Negating Chance

It was the 23rd February, the day Squillaci was the sole scorer against Stoke at the Emirates, and the day I’d finally decided to buy the 10/11 home shirt. Previously it would have cost me a week’s food, but with the usual price slashing as the season progresses, I thought I’d treat myself and only go hungry for half that time.

And with good reason: we’d just come back to beat Barca at home, we’d earned a home replay in the FA Cup tie with the Orient, and – in just four days’ time – we’d be playing Birmingham at Wembley. I had a ticket for that. I couldn’t afford both Barca and the Cup Final, so I took a punt on being in the crowd when Cesc lifted the first trophy in six years, and decided that I’d cement my good mood with a worthy purchase.

The first time I wore the shirt was at Wembley. No doubt it’s pure chance that in the two months since our season, like the Fly Emirates lettering printed upon that very shirt, has steadily peeled apart. It’s pure chance I’ve gone to a fellow Gooner mate’s house to watch matches (away at Barca, away at Old Trafford in the FA Cup, and yesterday’s Bolton defeat included) and we’ve not won one of them.

Was it pure chance that a rare defensive mix-up cost us the League Cup? Maybe. Pure chance that RVP was sent off harshly at the Camp Nou? Probably. It’s pure chance that every time the club seems to put on a screening of an away game, we lose or draw. So then it’s pure chance that at half time of the Newcastle vs Arsenal screening, the announcement was “well we never seem to win these screening games, but that must be the case today”.

Yes, but it wasn’t chance that we then collapsed despairingly in the second half.

Chance has a lot to answer for over the last two months. But it can’t be blamed for ruining our season. Chance always occurs in football. That’s part of why we adore the game. And, more, we love our teams for their positive reaction to the trials and tribulations. Their strength and their resilience. Their looking of Chance square in the eyes, and saying:

“Screw you Chance, we’re going to keep battling. You might have blighted us today, but you’ve not got the measure of us.”

The thing is it’s not Chance that can be blamed for the fact that two months down the line we’re looking worriedly behind us in the Premier League rather than snapping at United’s dangling ankles. The kind of shaky defending and error-prone Arsenal we’ve seen of late can not be put down to it, and I’m sure Arsene, with his years of experience and history of winning trophies knows that. Arsenal look deflated by the season’s bad luck, and scared to death every time something goes wrong. That’s saddening to watch, but it’s not reason for a lynch mob.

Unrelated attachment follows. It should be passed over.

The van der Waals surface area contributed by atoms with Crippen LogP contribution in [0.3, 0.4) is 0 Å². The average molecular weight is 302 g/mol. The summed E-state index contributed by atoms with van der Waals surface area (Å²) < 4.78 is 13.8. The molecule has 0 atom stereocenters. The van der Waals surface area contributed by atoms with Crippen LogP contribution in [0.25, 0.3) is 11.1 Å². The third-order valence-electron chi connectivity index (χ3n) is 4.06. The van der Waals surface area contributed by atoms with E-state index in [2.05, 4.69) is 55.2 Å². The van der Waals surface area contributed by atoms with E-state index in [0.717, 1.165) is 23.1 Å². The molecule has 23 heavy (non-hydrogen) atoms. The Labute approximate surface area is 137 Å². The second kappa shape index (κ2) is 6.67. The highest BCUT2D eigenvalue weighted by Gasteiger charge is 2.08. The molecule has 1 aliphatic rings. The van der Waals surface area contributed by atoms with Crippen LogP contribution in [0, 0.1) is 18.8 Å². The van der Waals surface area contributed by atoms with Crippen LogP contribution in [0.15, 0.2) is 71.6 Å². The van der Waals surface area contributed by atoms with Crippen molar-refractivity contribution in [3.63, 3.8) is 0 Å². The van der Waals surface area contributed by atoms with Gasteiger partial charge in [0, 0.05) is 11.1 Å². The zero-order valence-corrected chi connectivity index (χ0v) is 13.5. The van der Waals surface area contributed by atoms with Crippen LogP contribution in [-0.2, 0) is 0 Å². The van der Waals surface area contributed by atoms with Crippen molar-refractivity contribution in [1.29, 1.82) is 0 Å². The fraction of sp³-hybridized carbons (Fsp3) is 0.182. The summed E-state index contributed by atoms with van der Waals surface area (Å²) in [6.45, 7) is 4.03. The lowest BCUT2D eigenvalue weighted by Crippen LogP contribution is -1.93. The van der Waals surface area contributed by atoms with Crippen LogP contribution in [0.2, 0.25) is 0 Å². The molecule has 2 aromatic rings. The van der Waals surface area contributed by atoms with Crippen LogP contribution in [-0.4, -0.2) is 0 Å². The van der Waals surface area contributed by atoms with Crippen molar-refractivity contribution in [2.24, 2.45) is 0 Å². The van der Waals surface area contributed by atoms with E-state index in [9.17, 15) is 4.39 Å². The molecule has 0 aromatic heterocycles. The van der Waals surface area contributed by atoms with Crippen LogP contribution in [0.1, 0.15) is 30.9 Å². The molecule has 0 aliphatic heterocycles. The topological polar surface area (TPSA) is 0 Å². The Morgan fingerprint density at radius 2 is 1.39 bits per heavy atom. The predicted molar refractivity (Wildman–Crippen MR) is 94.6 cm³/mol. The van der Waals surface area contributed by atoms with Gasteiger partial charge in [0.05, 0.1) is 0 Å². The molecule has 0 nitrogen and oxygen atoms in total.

I’m not a top-level coach, and nor am I a sports psychologist. But as a fan I’ve seen the collapses first hand. And it seems that while the players are no doubt being told that there’s a difference between freakish mistakes and continuous errors, nobody in the squad can show them otherwise. And without that, the latter occur more frequently.A freakish mistake can happen to any player, no matter how long they’ve played in any sport. They happen far less because with experience comes the knowhow of minimising the chance of Chance occurring. Unsurprisingly, such skills are learnt from the more experienced, but we don’t have those players.

People spoke about Lehmann bringing experience to the dressing room, but any great side needs that on the pitch. For example, it’s no coincidence to me that despite a shaky show at Blackpool, we walked away with the points. I’m sure that during that game Lehmann was barking orders, orders to aid in minimising risk and maximising gains on the way to victory. And in such actions you’re negating Chance and the whole cycle of:

Chance -> Freakish Error -> Confidence drop -> Continuous errors

Now the reason I’m writing this is because there’s a lot of (ugly) anger about right now from Arsenal fans, who want answers and/or change at the club. We’re all disappointed at how the season’s turned out from such a promising position in February. Chance has played its part in the ways I’ve mentioned and from them on in the team seems to have allowed doubt to do the rest. But the season’s not over and, in the absence of those more experience campaigners our support is key.

I don’t mean the support offered like that of the bloke in the North Bank who told Cesc to “Fuck Off” during the home tie with Blackburn. Or the support of the ‘fan’ who laid hands on a Sunderland man (who had his two sons and daughter with him) yelling “This is fucking Arsenal, this is our patch”.  The team needs the support of those of us who know the team, the manager and the club is hurting, that the confidence is low, and that we’ll support them anyway. Support them until perhaps others players make the team stronger, or the players we have become stronger themselves.

And then, support them all the more. No matter what Chance can throw at us.


Author: AllTheSkill

One time fleet-footed wing-wizard (he tells himself). Now dog-father, writer of bits and Arsenal blogger.

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